Natural Gas Impact Fee Having a Positive Impact on Townships
- On Friday, April 4, Gov. Tom Corbett and the Pennsylvania Public Utility Commission announced the latest collection numbers for the commonwealth’s natural gas impact fee. In the latest round, collections are expected to increase from $195 million in 2013 to $224.5 million in 2014.
- Revenues from the impact fee, made possible through Act 13 of 2012, are benefiting local governments throughout the commonwealth, particularly those in the Marcellus Shale region, which are investing in a variety of things – from purchasing playground equipment to hiring new police officers – to benefit residents.
- The Pennsylvania State Association of Township Supervisors supports the local impact fee and welcomes the positive impact it’s having throughout the state.
For immediate release:
April 4, 2014
For more information:
Contact Ginni Linn, PSATS Director of Communications
PSATS: Natural Gas Impact Fee Having a Positive Impact on Townships
In response to Gov. Tom Corbett’s April 4 announcement on the Act 13 natural gas impact fees, the following statement was issued by David M. Sanko, executive director of the Pennsylvania State Association of Township Supervisors. PSATS represents the 1,454 townships of the second class across Pennsylvania. Townships, in turn, represent 5.5 million Pennsylvanians, more than any other type of political subdivision in the commonwealth and they cover 95 percent of the commonwealth’s land mass.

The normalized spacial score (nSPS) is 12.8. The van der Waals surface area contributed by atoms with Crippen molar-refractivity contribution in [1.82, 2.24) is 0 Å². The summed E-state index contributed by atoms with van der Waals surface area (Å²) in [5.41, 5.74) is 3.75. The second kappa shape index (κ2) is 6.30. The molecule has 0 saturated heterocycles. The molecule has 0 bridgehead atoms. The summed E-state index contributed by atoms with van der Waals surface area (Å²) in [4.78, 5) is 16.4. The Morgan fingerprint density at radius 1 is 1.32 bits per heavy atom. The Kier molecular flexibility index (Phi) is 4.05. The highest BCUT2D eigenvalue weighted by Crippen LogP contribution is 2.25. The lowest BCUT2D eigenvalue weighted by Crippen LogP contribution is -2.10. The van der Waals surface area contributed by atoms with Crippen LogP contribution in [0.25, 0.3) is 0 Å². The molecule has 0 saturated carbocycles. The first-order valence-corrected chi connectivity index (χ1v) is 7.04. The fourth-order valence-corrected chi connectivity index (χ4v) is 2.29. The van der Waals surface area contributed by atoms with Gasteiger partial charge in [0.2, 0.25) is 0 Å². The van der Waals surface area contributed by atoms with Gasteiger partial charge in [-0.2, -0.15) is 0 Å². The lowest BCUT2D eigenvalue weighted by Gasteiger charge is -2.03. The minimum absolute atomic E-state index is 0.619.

“Townships across Pennsylvania got great news on Friday when the commonwealth announced that it expects to collect $224.5 million in 2014 through the state’s natural gas impact fee.
“The funding is doing exactly what Gov. Corbett and lawmakers intended: It’s helping townships in every corner of the state, especially those in the Marcellus Shale region. Today, these communities are able to invest in services and projects that, until the impact fee came along, were financially out of their reach.
“Our members tell us they’re now able to buy new playground equipment, hire new police officers, help their volunteer fire companies stay afloat, and update their infrastructure with new storm pipes and repaved roads.
“The funding, coupled with the $2.3 billion in new transportation money, is providing unprecedented revenues to improve Pennsylvania and its municipalities. Ultimately, though, the biggest winners are Pennsylvanians.”